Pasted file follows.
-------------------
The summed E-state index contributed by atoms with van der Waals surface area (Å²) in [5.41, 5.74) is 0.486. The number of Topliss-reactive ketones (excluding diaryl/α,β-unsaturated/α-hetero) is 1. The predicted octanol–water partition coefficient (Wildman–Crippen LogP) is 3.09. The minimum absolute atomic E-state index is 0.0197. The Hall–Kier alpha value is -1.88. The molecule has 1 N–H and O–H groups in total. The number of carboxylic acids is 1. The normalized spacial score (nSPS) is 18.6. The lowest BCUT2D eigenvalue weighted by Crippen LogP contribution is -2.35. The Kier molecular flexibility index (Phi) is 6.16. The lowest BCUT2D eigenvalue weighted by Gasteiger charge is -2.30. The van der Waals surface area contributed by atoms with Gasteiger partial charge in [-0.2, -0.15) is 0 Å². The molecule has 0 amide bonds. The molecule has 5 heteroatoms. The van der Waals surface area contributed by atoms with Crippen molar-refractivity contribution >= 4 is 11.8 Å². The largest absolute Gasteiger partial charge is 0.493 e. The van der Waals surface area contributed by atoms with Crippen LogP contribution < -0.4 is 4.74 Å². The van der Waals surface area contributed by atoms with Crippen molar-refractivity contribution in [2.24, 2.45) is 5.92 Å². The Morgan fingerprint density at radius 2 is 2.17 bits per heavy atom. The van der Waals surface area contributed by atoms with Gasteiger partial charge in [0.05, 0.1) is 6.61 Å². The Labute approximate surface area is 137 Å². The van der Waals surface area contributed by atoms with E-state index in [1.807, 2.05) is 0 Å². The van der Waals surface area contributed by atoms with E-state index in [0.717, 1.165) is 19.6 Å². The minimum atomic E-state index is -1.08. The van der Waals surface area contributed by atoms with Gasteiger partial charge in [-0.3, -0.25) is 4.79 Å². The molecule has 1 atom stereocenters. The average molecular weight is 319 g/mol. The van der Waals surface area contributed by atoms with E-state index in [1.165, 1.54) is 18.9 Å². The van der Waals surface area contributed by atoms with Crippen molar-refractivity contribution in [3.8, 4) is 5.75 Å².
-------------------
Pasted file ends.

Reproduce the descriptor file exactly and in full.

The summed E-state index contributed by atoms with van der Waals surface area (Å²) in [5.41, 5.74) is 0.486. The number of Topliss-reactive ketones (excluding diaryl/α,β-unsaturated/α-hetero) is 1. The predicted octanol–water partition coefficient (Wildman–Crippen LogP) is 3.09. The minimum absolute atomic E-state index is 0.0197. The Hall–Kier alpha value is -1.88. The molecule has 1 N–H and O–H groups in total. The number of carboxylic acids is 1. The normalized spacial score (nSPS) is 18.6. The lowest BCUT2D eigenvalue weighted by Crippen LogP contribution is -2.35. The Kier molecular flexibility index (Phi) is 6.16. The lowest BCUT2D eigenvalue weighted by Gasteiger charge is -2.30. The van der Waals surface area contributed by atoms with Gasteiger partial charge in [-0.2, -0.15) is 0 Å². The molecule has 0 amide bonds. The molecule has 5 heteroatoms. The van der Waals surface area contributed by atoms with Crippen molar-refractivity contribution >= 4 is 11.8 Å². The largest absolute Gasteiger partial charge is 0.493 e. The van der Waals surface area contributed by atoms with Crippen LogP contribution < -0.4 is 4.74 Å². The van der Waals surface area contributed by atoms with Crippen molar-refractivity contribution in [2.24, 2.45) is 5.92 Å². The Morgan fingerprint density at radius 2 is 2.17 bits per heavy atom. The van der Waals surface area contributed by atoms with Gasteiger partial charge in [0.05, 0.1) is 6.61 Å². The Labute approximate surface area is 137 Å². The van der Waals surface area contributed by atoms with E-state index in [1.807, 2.05) is 0 Å². The van der Waals surface area contributed by atoms with E-state index in [0.717, 1.165) is 19.6 Å². The minimum atomic E-state index is -1.08. The van der Waals surface area contributed by atoms with Gasteiger partial charge in [-0.3, -0.25) is 4.79 Å². The molecule has 1 atom stereocenters. The average molecular weight is 319 g/mol. The van der Waals surface area contributed by atoms with E-state index in [1.165, 1.54) is 18.9 Å². The van der Waals surface area contributed by atoms with Crippen molar-refractivity contribution in [3.8, 4) is 5.75 Å².